An article in The Guardian (10 February 2013) reports on software developed by defense firm Raytheon that is able to track people through the social media sites they use.
As part of the article, there is a link to a video showing a step-by-step demonstration of the software program by a Raytheon employee.
Raytheon claims the software (named RIOT for Rapid Information Overlay Technology) has not yet been sold, but the capability is certainly there.
Here is yet another example of technology that has been developed before any guidelines are in place for controlling it. I think this issue is an extremely important one to discuss with our students, who will be the innovators of the future. What applications can they predict for this software? What laws or guidelines would they want to see made to ensure that it won’t be misused and abused?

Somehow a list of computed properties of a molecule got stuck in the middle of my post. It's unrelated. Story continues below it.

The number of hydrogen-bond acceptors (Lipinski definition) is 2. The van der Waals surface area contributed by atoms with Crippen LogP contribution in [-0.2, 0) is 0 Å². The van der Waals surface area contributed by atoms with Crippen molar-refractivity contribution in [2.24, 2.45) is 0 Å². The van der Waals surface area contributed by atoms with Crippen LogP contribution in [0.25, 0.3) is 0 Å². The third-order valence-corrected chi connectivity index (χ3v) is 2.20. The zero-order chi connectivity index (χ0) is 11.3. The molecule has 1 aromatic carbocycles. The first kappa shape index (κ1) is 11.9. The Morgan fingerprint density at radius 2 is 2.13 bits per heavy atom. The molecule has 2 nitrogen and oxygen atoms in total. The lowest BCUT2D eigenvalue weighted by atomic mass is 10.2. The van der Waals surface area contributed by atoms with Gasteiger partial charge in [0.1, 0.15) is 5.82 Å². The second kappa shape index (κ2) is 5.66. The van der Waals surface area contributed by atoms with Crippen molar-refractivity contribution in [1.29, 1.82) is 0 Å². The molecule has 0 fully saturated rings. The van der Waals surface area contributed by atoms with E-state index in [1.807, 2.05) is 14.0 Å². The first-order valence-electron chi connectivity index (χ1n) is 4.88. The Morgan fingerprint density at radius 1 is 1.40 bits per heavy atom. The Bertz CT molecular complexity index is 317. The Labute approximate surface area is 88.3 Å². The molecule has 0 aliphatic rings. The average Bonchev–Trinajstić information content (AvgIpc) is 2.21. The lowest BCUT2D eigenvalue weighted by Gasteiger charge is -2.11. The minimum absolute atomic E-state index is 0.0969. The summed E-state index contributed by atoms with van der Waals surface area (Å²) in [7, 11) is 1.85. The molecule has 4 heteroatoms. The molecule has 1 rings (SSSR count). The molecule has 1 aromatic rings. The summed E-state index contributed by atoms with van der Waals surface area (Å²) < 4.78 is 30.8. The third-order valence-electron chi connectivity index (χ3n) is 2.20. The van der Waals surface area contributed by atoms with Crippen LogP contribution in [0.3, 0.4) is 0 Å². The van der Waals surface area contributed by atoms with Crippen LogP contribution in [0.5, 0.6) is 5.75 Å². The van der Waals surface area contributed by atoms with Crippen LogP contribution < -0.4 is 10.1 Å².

For another video related to this topic, see “Plurality” – a short film (14:15) written by Ryan Condal and directed by Dennis Liu. It takes place in the year 2023 when “The Grid” is able to track everyone even more efficiently than RIOT can. The purpose of The Grid is to reduce crime, but the film raises the issue of the extent to which we lose privacy in order to increase security.